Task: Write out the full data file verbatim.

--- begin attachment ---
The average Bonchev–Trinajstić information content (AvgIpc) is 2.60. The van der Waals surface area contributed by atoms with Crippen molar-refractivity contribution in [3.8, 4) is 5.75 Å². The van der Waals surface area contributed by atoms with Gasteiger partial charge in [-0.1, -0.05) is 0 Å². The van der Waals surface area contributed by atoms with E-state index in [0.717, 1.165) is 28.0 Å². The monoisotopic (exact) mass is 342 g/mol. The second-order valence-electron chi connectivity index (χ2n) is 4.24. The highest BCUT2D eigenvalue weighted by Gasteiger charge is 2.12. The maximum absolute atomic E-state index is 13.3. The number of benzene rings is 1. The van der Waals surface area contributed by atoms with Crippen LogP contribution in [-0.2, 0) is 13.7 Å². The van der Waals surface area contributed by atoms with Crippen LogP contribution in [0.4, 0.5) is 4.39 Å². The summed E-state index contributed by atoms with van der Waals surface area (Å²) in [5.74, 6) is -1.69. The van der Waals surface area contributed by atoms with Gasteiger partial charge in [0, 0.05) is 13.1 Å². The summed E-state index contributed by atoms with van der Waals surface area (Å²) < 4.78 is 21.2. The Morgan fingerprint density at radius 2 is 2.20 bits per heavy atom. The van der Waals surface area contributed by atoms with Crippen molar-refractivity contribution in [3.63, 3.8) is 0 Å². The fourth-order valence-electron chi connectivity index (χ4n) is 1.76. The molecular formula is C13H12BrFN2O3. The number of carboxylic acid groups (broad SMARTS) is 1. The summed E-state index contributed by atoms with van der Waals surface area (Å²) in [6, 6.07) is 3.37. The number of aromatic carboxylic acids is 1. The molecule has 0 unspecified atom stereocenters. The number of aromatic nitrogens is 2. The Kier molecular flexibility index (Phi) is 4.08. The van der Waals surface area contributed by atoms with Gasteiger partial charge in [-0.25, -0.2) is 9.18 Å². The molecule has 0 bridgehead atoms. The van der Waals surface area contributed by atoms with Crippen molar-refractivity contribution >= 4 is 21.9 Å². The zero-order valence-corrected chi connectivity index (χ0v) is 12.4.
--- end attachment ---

The average Bonchev–Trinajstić information content (AvgIpc) is 2.60. The van der Waals surface area contributed by atoms with Crippen molar-refractivity contribution in [3.8, 4) is 5.75 Å². The van der Waals surface area contributed by atoms with Gasteiger partial charge in [-0.1, -0.05) is 0 Å². The van der Waals surface area contributed by atoms with E-state index in [0.717, 1.165) is 28.0 Å². The monoisotopic (exact) mass is 342 g/mol. The second-order valence-electron chi connectivity index (χ2n) is 4.24. The highest BCUT2D eigenvalue weighted by Gasteiger charge is 2.12. The maximum absolute atomic E-state index is 13.3. The number of benzene rings is 1. The van der Waals surface area contributed by atoms with Crippen LogP contribution in [-0.2, 0) is 13.7 Å². The van der Waals surface area contributed by atoms with Crippen LogP contribution in [0.4, 0.5) is 4.39 Å². The summed E-state index contributed by atoms with van der Waals surface area (Å²) in [5.74, 6) is -1.69. The van der Waals surface area contributed by atoms with Gasteiger partial charge in [0, 0.05) is 13.1 Å². The summed E-state index contributed by atoms with van der Waals surface area (Å²) < 4.78 is 21.2. The Morgan fingerprint density at radius 2 is 2.20 bits per heavy atom. The van der Waals surface area contributed by atoms with Crippen molar-refractivity contribution in [3.63, 3.8) is 0 Å². The fourth-order valence-electron chi connectivity index (χ4n) is 1.76. The molecular formula is C13H12BrFN2O3. The number of carboxylic acid groups (broad SMARTS) is 1. The summed E-state index contributed by atoms with van der Waals surface area (Å²) in [6, 6.07) is 3.37. The number of aromatic carboxylic acids is 1. The molecule has 0 unspecified atom stereocenters. The number of aromatic nitrogens is 2. The Kier molecular flexibility index (Phi) is 4.08. The van der Waals surface area contributed by atoms with Gasteiger partial charge in [-0.25, -0.2) is 9.18 Å². The molecule has 0 bridgehead atoms. The van der Waals surface area contributed by atoms with Crippen molar-refractivity contribution >= 4 is 21.9 Å². The zero-order valence-corrected chi connectivity index (χ0v) is 12.4.